Tuesday, December 13, 2005

The Big Sort

One of the little Janes has a report due right after the holidays so off we went to the library. I came home with State and Local Government 2005-2006, edited by Kevin B. Smith. Since we are all waiting to see if the legislature was able to come up with a property tax reform plan today I've had time to peruse a few chapters. The book is a collection of articles from political science magazines aimed at state and local issues. In "Whatever Happened to Competitive Elections?" by Alan Greenblatt (from Governing, October 2004), there is a discussion the "big sort." If this is a new concept to you, as it was to me, here is a brief description, from pp. 29-30:

As much havoc as gerrymandering has caused in the current election process, some political scientists suggest that there is a less mischievous factor in the general decline of competition: natural demographic realignment. Voters, they say, are clustering together in partisan enclaves that make it difficult even for fair-minded mapmakers to draw many competitive districts.

a little later

And, while the media characterization of "Republican red" and "Democratic blue" states may be simplistic, there is evidence that within smaller geographic areas, one party or the other is increasing likely to be the dominant attraction.

Demographers are starting to refer to this phenomenon aas "the big sort," in which people move to live among like-minded individuals. It's not that liberals or conservatives ask their real estate agents for printouts of precinct voting data when they're shopping for houses, but they do make lifestyle choices that place them among people who tend to live -- and vote -- much the way they do.

Political analyst Charles cook likes to joke that Democratic candidates have trouble carrying any district that doesn't include a Starbucks.

This is an intriguing idea. However, I still favor the idea of trying to draw districts based on established boundaries, such as township or county lines, as well as trying to preserve established neighborhoods, especially in minority areas. It certainly helps various levels of government work in concert. Many of Pennsylvania's congressional districts were redrawn after the last census in strange and bizarre ways. I hope that the state will find some nonpartisan way of redrawing districts after the next census that will not result in say, Montgomery County having half a dozen or more congressional representatives, as it does now.

One bit of fascinating trivia from the Greenblatt article:

Good redistricting software and powerful databases were available during the 1990s -- and partisan gerrymanders certainly took place well before the dawn of the computer age -- but this time around, mapmakers benefited from a technological advance that at first seems trivial: high-quality color printing. The subtly shaded maps that were possible in the latest redistricing round allowed legislative staff to cycle quickly through dozens of permutations until their legislative bosses were perfectly satisfied and the gerrymanders were airtight.

Betcha the color inkjet people had no idea what they were unleashing on the electorate.

Back to the "big sort," though, I wonder if this can be maintained in a highly mobile society. How long can these enclaves be sustained before there is demographic turnover? Then I look at my street. The houses were built around 1950 and there are still a few of the original homeowners around. We moved in during one wave of turnover and there has been another since then. I don't know how most of my neighbors vote but I know that most of them do. No matter what time of the day I go vote I alway see one or two other people from my street. We have white collar and blue collar occupations but most require some training after high school, if not a college degree. Everyone I know is employed, most in jobs with benefits. Most of us with school age children had them in our 30's and are currently concerned with aging parents at the same time. All of the people I've talked to about mortgages are paying them off early or have family-based or arranged home loans and plan on staying in the house for a significant period of time. I'm confident that none of the kids on the street will be getting new cars for their 16th birthday and there won't be any limos coming around on prom night. These factors have to affect how we vote, but I'm not sure it means we all vote for the same party.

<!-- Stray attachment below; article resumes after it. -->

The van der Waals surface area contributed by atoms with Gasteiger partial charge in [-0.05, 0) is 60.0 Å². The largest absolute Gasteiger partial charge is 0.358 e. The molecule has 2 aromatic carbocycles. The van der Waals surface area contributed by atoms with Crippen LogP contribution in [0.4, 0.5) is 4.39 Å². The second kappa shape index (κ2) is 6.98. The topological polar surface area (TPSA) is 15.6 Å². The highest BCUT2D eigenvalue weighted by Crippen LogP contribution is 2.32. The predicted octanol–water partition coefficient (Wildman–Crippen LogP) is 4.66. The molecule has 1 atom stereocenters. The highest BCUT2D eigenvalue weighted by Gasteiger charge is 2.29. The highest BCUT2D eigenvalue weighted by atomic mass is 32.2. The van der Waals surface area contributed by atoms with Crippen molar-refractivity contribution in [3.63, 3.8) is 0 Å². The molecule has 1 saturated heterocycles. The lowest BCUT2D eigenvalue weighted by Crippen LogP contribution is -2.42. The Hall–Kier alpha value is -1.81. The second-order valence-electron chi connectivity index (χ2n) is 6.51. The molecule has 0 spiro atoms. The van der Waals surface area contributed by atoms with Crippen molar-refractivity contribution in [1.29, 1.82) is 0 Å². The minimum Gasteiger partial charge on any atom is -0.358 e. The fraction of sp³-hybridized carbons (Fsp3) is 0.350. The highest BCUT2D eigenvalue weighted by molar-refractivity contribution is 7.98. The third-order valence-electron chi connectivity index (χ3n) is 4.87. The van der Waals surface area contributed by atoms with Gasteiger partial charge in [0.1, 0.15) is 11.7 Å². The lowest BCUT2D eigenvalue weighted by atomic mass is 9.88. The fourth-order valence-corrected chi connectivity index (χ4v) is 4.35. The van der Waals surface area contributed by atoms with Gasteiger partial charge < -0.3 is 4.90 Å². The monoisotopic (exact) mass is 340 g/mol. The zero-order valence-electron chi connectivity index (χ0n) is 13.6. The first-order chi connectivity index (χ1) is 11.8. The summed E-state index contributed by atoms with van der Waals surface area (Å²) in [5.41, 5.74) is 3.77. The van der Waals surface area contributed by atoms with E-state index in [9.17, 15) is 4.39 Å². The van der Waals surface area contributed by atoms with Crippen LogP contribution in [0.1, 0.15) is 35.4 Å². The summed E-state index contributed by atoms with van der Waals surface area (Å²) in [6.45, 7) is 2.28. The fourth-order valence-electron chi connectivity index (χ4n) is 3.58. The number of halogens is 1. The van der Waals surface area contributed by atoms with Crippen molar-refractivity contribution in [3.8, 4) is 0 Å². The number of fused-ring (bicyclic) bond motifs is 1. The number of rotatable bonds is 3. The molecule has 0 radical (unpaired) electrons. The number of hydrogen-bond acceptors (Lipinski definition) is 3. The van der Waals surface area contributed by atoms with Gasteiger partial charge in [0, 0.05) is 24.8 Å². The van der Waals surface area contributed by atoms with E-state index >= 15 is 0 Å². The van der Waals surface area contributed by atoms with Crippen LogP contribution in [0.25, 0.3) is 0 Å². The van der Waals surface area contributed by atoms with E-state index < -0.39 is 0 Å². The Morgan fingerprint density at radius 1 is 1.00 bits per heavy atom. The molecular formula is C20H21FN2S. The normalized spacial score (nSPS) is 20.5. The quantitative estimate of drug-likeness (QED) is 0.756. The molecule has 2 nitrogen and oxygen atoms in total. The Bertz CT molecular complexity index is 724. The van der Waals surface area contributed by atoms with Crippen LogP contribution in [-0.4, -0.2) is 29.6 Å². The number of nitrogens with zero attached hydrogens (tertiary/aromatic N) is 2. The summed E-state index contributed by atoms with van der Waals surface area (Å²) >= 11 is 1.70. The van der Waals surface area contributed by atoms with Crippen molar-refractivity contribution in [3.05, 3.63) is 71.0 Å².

If you are interested in reading more about the Big Sort, here are some reputable looking sources:

Florida, Richard, "Creative Class War, Washington Monthly, April, 2004. (here)

Rhodes Cook Newsletter July 2005 (here, pdf file)

Noden, Merrell, "Polarization of American Politics: Myth or Reality," Princeton Dec 3-4 2004 [conference paper] (here, pdf file)

Bishop, Bill, "The Great Divide," American Statesman Sept 18, 2004 (here)


LVDem said...

How do you like Smith's newest edition? I've read 2003-2004 version edited by Beyle and it was good. Let me know. Maybe I can ask Santa for a book this Christmas.

LVDem said...

oh yeah, anything by Richard Florida is a good article. Some people think he's wishy washy and doesn't do a lot to support his arguments (relying on generalities rather than statistical analysis). I like him though. Read "The Rise of the Creative Class" if you get a chance. It's what motivated me to get involved in economic development and urban planning.

AboveAvgJane said...

There were a lot of interesting things in Smith, although I think there might be some more entertaining reads out there for Christmas presents. ;)

Thanks for the recommendation on Florida. Maybe over the holidays I'll have a chance to check into it.